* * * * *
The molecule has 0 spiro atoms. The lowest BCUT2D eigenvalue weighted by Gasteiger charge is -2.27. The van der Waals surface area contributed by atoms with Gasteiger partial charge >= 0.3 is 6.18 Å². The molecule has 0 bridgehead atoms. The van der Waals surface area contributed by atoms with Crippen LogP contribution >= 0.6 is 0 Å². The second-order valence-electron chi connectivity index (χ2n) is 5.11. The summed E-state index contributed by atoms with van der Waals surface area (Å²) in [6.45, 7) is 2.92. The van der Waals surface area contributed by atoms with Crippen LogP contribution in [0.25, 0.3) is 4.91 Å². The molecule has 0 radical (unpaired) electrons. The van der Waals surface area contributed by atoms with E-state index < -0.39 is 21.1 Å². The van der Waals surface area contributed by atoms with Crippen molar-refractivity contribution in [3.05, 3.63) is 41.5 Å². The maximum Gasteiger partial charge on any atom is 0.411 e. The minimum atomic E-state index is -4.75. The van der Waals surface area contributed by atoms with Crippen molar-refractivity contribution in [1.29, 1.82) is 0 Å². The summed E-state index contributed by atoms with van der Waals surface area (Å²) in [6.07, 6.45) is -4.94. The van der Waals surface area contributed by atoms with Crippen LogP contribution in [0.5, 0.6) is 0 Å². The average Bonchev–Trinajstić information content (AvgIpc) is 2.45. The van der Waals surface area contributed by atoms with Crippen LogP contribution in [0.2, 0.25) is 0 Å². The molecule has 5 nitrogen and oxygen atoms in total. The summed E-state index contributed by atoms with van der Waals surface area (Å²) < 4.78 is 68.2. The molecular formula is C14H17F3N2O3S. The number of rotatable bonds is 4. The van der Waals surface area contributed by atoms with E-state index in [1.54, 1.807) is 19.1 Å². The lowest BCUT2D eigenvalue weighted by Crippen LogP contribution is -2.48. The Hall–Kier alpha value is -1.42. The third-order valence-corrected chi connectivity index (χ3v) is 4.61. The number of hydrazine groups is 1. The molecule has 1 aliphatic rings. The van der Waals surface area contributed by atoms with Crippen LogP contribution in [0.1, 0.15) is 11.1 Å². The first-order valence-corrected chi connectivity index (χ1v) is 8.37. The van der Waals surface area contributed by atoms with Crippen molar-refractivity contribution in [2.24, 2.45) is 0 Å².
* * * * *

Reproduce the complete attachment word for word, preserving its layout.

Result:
The molecule has 0 spiro atoms. The lowest BCUT2D eigenvalue weighted by Gasteiger charge is -2.27. The van der Waals surface area contributed by atoms with Gasteiger partial charge >= 0.3 is 6.18 Å². The molecule has 0 bridgehead atoms. The van der Waals surface area contributed by atoms with Crippen LogP contribution >= 0.6 is 0 Å². The second-order valence-electron chi connectivity index (χ2n) is 5.11. The summed E-state index contributed by atoms with van der Waals surface area (Å²) in [6.45, 7) is 2.92. The van der Waals surface area contributed by atoms with Crippen LogP contribution in [0.25, 0.3) is 4.91 Å². The molecule has 0 radical (unpaired) electrons. The van der Waals surface area contributed by atoms with E-state index < -0.39 is 21.1 Å². The van der Waals surface area contributed by atoms with Crippen molar-refractivity contribution in [3.05, 3.63) is 41.5 Å². The maximum Gasteiger partial charge on any atom is 0.411 e. The minimum atomic E-state index is -4.75. The van der Waals surface area contributed by atoms with Crippen molar-refractivity contribution in [1.29, 1.82) is 0 Å². The summed E-state index contributed by atoms with van der Waals surface area (Å²) in [6.07, 6.45) is -4.94. The van der Waals surface area contributed by atoms with Crippen LogP contribution in [0.5, 0.6) is 0 Å². The average Bonchev–Trinajstić information content (AvgIpc) is 2.45. The van der Waals surface area contributed by atoms with Crippen LogP contribution in [0.2, 0.25) is 0 Å². The molecule has 5 nitrogen and oxygen atoms in total. The summed E-state index contributed by atoms with van der Waals surface area (Å²) < 4.78 is 68.2. The molecular formula is C14H17F3N2O3S. The number of rotatable bonds is 4. The van der Waals surface area contributed by atoms with E-state index in [1.54, 1.807) is 19.1 Å². The lowest BCUT2D eigenvalue weighted by Crippen LogP contribution is -2.48. The Hall–Kier alpha value is -1.42. The third-order valence-corrected chi connectivity index (χ3v) is 4.61. The number of hydrazine groups is 1. The molecule has 1 aliphatic rings. The van der Waals surface area contributed by atoms with Crippen LogP contribution in [0.1, 0.15) is 11.1 Å². The first-order valence-corrected chi connectivity index (χ1v) is 8.37. The van der Waals surface area contributed by atoms with Crippen molar-refractivity contribution in [2.24, 2.45) is 0 Å².